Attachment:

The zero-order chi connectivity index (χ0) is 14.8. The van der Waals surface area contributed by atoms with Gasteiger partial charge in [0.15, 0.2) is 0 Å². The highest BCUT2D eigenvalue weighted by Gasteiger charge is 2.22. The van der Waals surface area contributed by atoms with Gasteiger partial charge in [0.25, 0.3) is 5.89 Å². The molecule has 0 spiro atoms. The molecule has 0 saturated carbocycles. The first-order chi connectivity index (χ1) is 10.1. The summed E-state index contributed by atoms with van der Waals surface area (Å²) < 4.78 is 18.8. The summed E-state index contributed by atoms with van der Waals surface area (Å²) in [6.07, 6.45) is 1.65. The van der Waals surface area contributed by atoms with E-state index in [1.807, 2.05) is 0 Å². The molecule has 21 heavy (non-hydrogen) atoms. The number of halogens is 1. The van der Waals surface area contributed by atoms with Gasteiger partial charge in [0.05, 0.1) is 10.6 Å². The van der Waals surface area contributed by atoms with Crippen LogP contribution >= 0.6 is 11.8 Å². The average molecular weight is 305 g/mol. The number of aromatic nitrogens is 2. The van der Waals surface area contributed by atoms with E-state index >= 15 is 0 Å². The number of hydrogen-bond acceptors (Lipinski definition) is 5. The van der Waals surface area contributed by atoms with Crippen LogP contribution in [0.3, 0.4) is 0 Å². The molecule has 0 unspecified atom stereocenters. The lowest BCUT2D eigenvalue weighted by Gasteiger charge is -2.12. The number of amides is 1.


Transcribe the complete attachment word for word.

The zero-order chi connectivity index (χ0) is 14.8. The van der Waals surface area contributed by atoms with Gasteiger partial charge in [0.15, 0.2) is 0 Å². The highest BCUT2D eigenvalue weighted by Gasteiger charge is 2.22. The van der Waals surface area contributed by atoms with Gasteiger partial charge in [0.25, 0.3) is 5.89 Å². The molecule has 0 spiro atoms. The molecule has 0 saturated carbocycles. The first-order chi connectivity index (χ1) is 10.1. The summed E-state index contributed by atoms with van der Waals surface area (Å²) < 4.78 is 18.8. The summed E-state index contributed by atoms with van der Waals surface area (Å²) in [6.07, 6.45) is 1.65. The van der Waals surface area contributed by atoms with E-state index in [1.807, 2.05) is 0 Å². The molecule has 21 heavy (non-hydrogen) atoms. The number of halogens is 1. The van der Waals surface area contributed by atoms with Gasteiger partial charge in [0.05, 0.1) is 10.6 Å². The van der Waals surface area contributed by atoms with Crippen LogP contribution >= 0.6 is 11.8 Å². The average molecular weight is 305 g/mol. The number of aromatic nitrogens is 2. The van der Waals surface area contributed by atoms with E-state index >= 15 is 0 Å². The number of hydrogen-bond acceptors (Lipinski definition) is 5. The van der Waals surface area contributed by atoms with Crippen LogP contribution in [0.3, 0.4) is 0 Å². The molecule has 0 unspecified atom stereocenters. The lowest BCUT2D eigenvalue weighted by Gasteiger charge is -2.12. The number of amides is 1.